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From Marcell Ortutay <mortu...@23andme.com>
Subject Re: Direct HBase vs. Phoenix query performance
Date Tue, 13 Mar 2018 23:56:42 GMT
Hi James,

Thanks for the tips. Our row keys are (I think) reasonably optimized. I've
made a gist which is an anonymized version of the query, and it indicates
which conditions are / are not part of the PK. It is here:
https://gist.github.com/ortutay23andme/12f03767db13343ee797c328a4d78c9c

I don't (yet) have an anonymized version of the raw HBase Go script
available, but after comparing the performance of the two, I've figured out
the root cause. The query does a subquery to produce the LHS of one of the
hash joins. This can be seen on L5 of the gist above. This subquery is
quite long (~1sec) to execute and scans a few million rows. It is shared
across all queries so in the raw HBase script I cached / re-used it for all
queries. This has a (very large) performance benefit, in particular under
high load.

My understanding of Phoenix is that it is supposed to do the same thing. It
seems like the hash join code has some mechanic for caching data for hash
joining using the HBase coprocessor system. I would expect this cache to
kick in, and only execute the large subquery once. Looking at the
performance of the query (30sec timeouts after ~2qps), this doesn't seem to
be happening.

I'm wondering if my understanding of the Phoenix join cache is right. Is it
correct to expect that it would cache the results of a subquery used in a
join? If so, what are possible reasons why it would *not* do so? Any
guidance on metrics / optimizations to look at would be appreciated.

Thanks,
Marcell

On Thu, Mar 8, 2018 at 2:59 PM, James Taylor <jamestaylor@apache.org> wrote:

> Hi Marcell,
> It'd be helpful to see the table DDL and the query too along with an idea
> of how many regions might be involved in the query. If a query is a
> commonly run query, usually you'll design the row key around optimizing it.
> If you have other, simpler queries that have determined your row key, then
> another alternative is to add one or more secondary indexes. Another common
> technique is to denormalize your data in ways that precompute the join to
> avoid having to do it at run time.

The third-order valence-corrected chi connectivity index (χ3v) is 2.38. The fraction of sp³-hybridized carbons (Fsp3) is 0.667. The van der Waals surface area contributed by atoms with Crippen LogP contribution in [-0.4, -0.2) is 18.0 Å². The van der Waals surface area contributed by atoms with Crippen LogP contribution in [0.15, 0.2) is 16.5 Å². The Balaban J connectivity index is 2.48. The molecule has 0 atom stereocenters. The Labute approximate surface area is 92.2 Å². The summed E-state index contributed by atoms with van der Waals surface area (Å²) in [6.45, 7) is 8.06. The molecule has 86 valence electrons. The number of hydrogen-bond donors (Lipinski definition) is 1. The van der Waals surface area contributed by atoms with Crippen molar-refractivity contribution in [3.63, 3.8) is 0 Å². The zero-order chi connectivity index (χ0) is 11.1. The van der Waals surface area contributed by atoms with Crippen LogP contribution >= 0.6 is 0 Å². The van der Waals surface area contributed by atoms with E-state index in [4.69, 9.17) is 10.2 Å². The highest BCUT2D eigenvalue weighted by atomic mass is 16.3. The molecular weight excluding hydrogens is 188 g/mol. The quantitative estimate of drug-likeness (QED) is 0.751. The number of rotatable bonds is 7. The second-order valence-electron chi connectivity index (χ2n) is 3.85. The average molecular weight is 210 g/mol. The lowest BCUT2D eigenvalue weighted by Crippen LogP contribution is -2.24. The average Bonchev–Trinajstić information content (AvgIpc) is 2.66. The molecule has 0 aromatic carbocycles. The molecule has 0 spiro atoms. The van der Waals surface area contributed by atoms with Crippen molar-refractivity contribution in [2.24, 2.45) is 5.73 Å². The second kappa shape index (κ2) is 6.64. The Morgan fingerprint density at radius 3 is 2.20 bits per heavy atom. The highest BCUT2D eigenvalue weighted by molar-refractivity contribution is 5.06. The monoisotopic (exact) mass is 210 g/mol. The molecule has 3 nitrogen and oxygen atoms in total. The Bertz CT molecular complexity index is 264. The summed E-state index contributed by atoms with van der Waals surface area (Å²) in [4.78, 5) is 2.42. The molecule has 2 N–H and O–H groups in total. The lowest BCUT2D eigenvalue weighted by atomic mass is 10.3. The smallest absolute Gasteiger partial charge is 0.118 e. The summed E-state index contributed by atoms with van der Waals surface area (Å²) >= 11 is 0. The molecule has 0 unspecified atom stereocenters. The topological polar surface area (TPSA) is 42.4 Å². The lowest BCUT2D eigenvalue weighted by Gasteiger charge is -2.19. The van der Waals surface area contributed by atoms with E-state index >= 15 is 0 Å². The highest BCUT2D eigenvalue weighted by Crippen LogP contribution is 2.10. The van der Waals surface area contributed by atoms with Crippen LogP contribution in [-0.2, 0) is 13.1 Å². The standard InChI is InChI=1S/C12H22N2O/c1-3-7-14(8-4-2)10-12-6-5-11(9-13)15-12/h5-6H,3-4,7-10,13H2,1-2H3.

>
> With joins, make sure to order your tables from post filtered largest (on
> LHS) to smallest (on RHS). Also, if you're joining on the PK of both
> tables, you should use the USE_SORT_MERGE_JOIN hint. Another common tuning
> exercise is around determining the best parallelization to use (i.e.
> guidepost width) or even disabling parallelization for more than an entire
> region's worth of data.
>
> It'd also be interesting to see the raw HBase code for a query of this
> complexity.
>
> Thanks,
> James
>
> On Thu, Mar 8, 2018 at 1:03 PM, Marcell Ortutay <mortutay@23andme.com>
> wrote:
>
>> Hi,
>>
>> I am using Phoenix at my company for a large query that is meant to be
>> run in real time as part of our application. The query involves several
>> aggregations, anti-joins, and an inner query. Here is the (anonymized)
>> query plan: https://gist.github.com/ortutay23andme/1da620472cc469e
>> d2d8a6fdd0cc7eb01
>>
>> The query performance on this is not great, it takes about 5sec to
>> execute the query, and moreover it performs badly under load. If we run
>> ~4qps of this query Phoenix starts to timeout and slow down a lot (queries
>> take >30sec).
>>
>> For comparison, I wrote a simple Go script that runs a similar query
>> talking directly to HBase. The performance on it is substantially better.
>> It executes in ~1.5sec, and can handle loads of ~50-100qps on the same
>> cluster.
>>
>> I'm wondering if anyone has ideas on what might be causing this
>> difference in performance? Are there configs / optimizations we can do in
>> Phoenix to bring the performance closer to direct HBase queries?
>>
>> I can provide context on the table sizes etc. if needed.
>>
>> Thanks,
>> Marcell
>>
>>
>

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